I decided to stop by the Art’s District at high noon this Saturday to check out a bookstore I’ve been frequenting since junior high: Hennessey & Ingall’s. Hennessey & Ingall’s used to occupy a storefront in one of the most expensive sections of Santa Monica, just a few blocks from the cliffs that overlook the beach. Before that, it was in Westwood, near the university and the grand old theaters. Each time it’s moved, it’s moved because the rents got expensive. And each time, I’ve followed it… by bicycle, by bus and now…by car. I’m a loyal customer.
The bookstore itself is that rare creature: a specialty shop that offers a trove of Design, Architecture, Art book. It also boasts a staff of long-time employees who know their selection inside and out. It’s not the kind of bookstore where you buy a souvenir mug or a tote bag with the effigy of a writer that you will never read. The only magazines on the racks are for the trade: real designers. And you’ll see designer-y people there with their chunky glasses, their improbable avant-garde fashions and their gaunt tans that come from being bathed in the synthetic sunlight of a computer screen. Back when me and my artsy-fartsy friends were no-account kids with very little money, the staff at Hennessey & Ingalls let us sit and read for hours on end without chasing us out.
The irony of the Art’s District—the bohemian enclave at the Northeast border of downtown Los Angeles where Hennessey & Ingalls has relocated—is that it no longer houses artists. The first exodus happened over a decade ago when the “revitalization” of downtown slipped into overdrive. Before that, downtown had almost no traffic, no grocery stores. There were homeless, indigents, artists–all of which made it feel almost like the stage set of an apocalyptic futuristic movie. The artists took over a warehouse or factory and then they developed their make-shift lofts.
Then, developers swooped in right when I was finishing graduate school–just around 2003. And within less than half a decade, “lofts” were no longer DYI spaces but simply mass-market condos with exposed brick and concrete floors, geared toward the prosperous professionals–the dentists and accountants and pharmacists who imagined themselves to be week-end warrior bohemians. The rents–the thing that attracted the people who brought order to the world–shot through the roof. Many of the people who left were my friends—friends driven out by high rents and congestion.
Shingo, a Japanese Buddhist priest and painter—a holy man who was known on more than one occasion to chew a tab of ecstasy–was one such friend: he finally realized that downtown was no longer a location that could foster true art. So he left his impeccable white-on-white loft, which was within striking distance of the cluster of grand temples in the heart of Little Tokyo. Shingo supported himself for a few years as a janitor when he first came to the United States; his loft reflected that hand-built orderliness–the tidy compartmentalization–that is so quintessentially Japanese. He moved to the jungles of Big Island, Hawaii.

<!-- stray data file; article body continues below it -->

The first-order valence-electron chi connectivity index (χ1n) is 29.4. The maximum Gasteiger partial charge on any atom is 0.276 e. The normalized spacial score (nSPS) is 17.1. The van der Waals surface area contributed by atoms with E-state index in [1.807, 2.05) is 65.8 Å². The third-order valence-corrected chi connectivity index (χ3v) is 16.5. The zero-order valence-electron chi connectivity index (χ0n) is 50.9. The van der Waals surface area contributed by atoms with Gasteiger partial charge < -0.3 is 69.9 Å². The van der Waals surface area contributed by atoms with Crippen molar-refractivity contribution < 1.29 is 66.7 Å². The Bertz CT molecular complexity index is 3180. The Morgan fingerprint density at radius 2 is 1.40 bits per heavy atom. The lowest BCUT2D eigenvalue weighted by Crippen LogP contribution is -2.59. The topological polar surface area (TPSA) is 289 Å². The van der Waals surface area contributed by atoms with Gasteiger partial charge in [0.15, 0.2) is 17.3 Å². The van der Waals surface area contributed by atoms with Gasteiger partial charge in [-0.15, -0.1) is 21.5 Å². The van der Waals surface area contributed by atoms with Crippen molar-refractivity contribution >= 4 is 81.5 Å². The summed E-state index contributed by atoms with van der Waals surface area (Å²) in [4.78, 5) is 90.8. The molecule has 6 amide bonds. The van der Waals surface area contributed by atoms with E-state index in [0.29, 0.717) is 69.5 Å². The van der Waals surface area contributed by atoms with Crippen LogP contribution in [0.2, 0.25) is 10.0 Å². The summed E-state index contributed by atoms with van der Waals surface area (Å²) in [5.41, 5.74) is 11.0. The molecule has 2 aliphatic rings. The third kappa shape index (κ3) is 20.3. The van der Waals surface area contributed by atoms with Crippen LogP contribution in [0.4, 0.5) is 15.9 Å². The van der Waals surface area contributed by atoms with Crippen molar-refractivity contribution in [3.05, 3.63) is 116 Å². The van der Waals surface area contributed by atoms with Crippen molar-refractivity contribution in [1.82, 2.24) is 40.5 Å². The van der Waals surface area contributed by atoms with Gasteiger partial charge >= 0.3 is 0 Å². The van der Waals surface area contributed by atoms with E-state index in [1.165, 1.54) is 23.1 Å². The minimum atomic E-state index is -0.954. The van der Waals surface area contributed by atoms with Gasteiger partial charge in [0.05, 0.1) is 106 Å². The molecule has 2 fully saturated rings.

Just this last year, my friend Yahnoo—a fiber artist who learned his craft among the tribal people of the Amazon—built himself a house in Baja, Mexico. Life is cheaper there and he can ply his craft, which is both time and space-intensive; he needs room to weave his gargantuan portraits. But he will be sorely missed, not only for his great art, but also for the fact that he was a node in an ecosystem—a man whose humongous loft provided housing for hundreds of artists and hippies and drifters passing through. A man who hosted yoga-potlucks and large-scale rave parties.
Among his many house guests, I count my childhood friend who used the space to practice the art of mime and who ultimately founded an acclaimed theatre troupe in Paris: Pas de Dieux. I probably will see Won one day, though he will probably never be able to move back to his home town. I will miss seeing Yahnoo–the Korean man with the dred locks and flowing African gowns. And I doubt I will see any of his friends again–all of whom are notable artists attached to major galleries but still struggling to live small lives despite their outsize reputations.
The Arts District is now thoroughly developed. There is a huge complex at one end that charges $4,500 dollars a month to people who like to think of themselves as “creatives”—that adjective that has somehow become a noun. The building is designed by some noteworthy architect but it has the modular look of a futuristic prison concocted by IKEA.
There are now bus tours filled with Midwesterners who get dropped off at the very fancy new beer hall put up by a developer who must have spent close to a million dollars just to build it out. The tourists–they try their best to look like Angelenos. But true Angelenos don’t dress like that—their informality and studied casual is still just too formal: a copy of a copy of a copy. They must have spent months researching their look.
Hennessey & Ingalls finally found a storefront in that famous complex where the “creatives” reside, taking its rightful place near the Vegan Ice Cream shop with the Dutch name from Brooklyn, New York. I hear the vegan ice cream tastes almost as good as real ice cream, despite the lack of any actual milk…but I’ve never tried it. The press releases have championed the resurrection of the dearly loved bookstore as a sign of the artistic bona fides of the area. But I don’t ever remember Hennessey & Ingalls ever doing a full-court-press publicity campaign ever. And for me, the fact that there are press releases and a systematic publicity campaign makes me wonder if the bookstore is the same thing—a community bookstore—or something altogether different.